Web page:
While some of these costs might be passed on to you as a renter, it likely won't be until it's time to renegotiate your lease. But the cost isn’t necessarily the worst part of required homeownership maintenance.
"If you don’t want to do yard work, renovations and upkeep, renting might be the best option for convenience," said Barton.
6. Selling a Home Is Burdensome
Nobody wants to be saddled with an extra mortgage or home they can’t afford. Renting allows the flexibility to leave if your financial or life situation changes. But if you own a home and have to leave for any reason, you’ll end up having to pay for that home — mortgage, taxes, maintenance and all — until you’re able to sell.
If you’re not planning to stay in the same place for more than a few years, you should rent to avoid serious financial problems, said Deb Tomaro, a broker associate with RE/MAX Acclaimed Properties in Bloomington, Ind.
The worst time to buy is when your job or life situation is unstable. For example, Tomaro said she worked with a client who was going through a divorce and was set on buying a new home immediately after moving out of the marital home. An unstable period like that isn’t the time to make such a huge financial decision, she said.
“I know he’s going through a tough time in his life, but he doesn’t have the same excitement about the home-buying process that most people have, and that is disappointing to me," she said. "That’s usually a sign that it’s not quite the right time to buy."
hand holding drawing house, blue arrow and dollars
8. Your Down Payment Could Earn More Elsewhere
Historically, buying a home isn’t the best performing investment for your hard-earned cash, appreciating at only 3 percent per year. On the other hand, since its inception in 1926, the S&P 500 has returned an average of 9.8 percent per year, according to CNBC.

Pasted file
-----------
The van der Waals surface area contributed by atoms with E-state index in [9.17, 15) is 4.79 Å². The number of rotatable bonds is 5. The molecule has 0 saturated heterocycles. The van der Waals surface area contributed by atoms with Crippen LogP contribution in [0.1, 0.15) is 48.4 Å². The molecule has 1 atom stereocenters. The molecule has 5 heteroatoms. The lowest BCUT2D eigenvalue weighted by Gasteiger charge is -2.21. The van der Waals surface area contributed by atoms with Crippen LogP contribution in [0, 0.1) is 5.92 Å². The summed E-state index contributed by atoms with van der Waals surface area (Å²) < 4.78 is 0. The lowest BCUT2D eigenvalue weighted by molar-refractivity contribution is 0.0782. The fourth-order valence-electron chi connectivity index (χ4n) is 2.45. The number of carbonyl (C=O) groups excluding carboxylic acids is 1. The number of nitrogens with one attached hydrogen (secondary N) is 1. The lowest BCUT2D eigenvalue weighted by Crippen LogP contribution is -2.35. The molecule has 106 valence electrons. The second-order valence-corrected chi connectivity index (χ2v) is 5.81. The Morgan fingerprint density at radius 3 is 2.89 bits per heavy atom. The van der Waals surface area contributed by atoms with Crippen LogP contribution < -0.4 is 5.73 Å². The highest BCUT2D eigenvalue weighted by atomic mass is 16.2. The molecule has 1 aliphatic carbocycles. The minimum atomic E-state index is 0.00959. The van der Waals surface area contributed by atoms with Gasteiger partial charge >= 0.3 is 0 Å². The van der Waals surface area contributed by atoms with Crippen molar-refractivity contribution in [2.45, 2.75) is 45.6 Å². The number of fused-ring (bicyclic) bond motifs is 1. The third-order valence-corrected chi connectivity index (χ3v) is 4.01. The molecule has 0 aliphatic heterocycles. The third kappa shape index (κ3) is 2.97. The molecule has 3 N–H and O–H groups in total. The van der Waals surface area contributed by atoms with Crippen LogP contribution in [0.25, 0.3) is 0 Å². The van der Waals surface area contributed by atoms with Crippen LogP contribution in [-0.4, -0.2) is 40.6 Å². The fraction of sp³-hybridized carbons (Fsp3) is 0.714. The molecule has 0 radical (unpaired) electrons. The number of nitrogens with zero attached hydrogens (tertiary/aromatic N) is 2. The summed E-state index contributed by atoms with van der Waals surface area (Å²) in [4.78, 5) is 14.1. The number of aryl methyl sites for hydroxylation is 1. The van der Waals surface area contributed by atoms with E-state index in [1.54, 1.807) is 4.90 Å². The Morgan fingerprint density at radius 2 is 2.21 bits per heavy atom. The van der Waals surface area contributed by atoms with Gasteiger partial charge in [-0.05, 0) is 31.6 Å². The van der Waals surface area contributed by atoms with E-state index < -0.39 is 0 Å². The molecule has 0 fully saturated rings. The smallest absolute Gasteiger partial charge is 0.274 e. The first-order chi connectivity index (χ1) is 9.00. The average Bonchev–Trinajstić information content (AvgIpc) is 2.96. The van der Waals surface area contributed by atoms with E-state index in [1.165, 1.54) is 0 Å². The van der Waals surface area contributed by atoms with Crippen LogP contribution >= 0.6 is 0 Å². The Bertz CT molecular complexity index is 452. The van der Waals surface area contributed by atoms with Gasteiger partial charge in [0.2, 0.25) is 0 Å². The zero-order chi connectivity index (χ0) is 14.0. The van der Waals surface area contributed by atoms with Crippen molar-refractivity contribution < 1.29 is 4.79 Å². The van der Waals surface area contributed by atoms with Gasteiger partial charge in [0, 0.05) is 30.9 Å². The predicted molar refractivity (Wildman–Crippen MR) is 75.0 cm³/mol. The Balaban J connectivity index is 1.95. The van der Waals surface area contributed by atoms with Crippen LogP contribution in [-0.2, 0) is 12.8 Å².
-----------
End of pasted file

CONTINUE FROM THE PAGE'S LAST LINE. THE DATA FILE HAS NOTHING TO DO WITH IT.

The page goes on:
Yes, both stocks and homes can also lose value. But, with stocks, when you sell, at least you can deduct the loss on your tax return. You can’t deduct the loss on the sale of your home if the market tanks.
9. A Mortgage Might Not Lower Your Taxes
Mortgage interest only reduces your taxable income rather than your tax bill, so the amount you save depends on your marginal tax rate. For example, if you fall in the 25 percent tax bracket, you’ll save 25 cents in taxes for every dollar you pay in interest. Plus, to claim the mortgage interest deduction, you must itemize your deductions. This means you must give up the standard deduction, which is $6,350 for singles, $9,350 for heads of household, and $12,700 for couples filing jointly. Other itemized deductions include state and local income taxes, real estate taxes and charitable contributions. So, your mortgage interest deduction only reduces your tax bill to the extent that your itemized deductions exceed your standard deduction.
10. You Might Not Be Able to Move
If you need to move for any reason, whether your company relocated you or you just found another house or neighborhood you like more, expect to pay a 5 percent or 6 percent commission to the real estate agents, plus potentially chipping in for closing costs, depending on your market. For example, if you have to sell your $200,000 home, even if you can get full asking price, $12,000 plus closing costs will be deducted, which could easily offset any short-term savings of renting. Plus, if you are offered a dream job — or even just a better opportunity — in another city, you might have to turn down the opportunity if you are tied to a house you can't sell.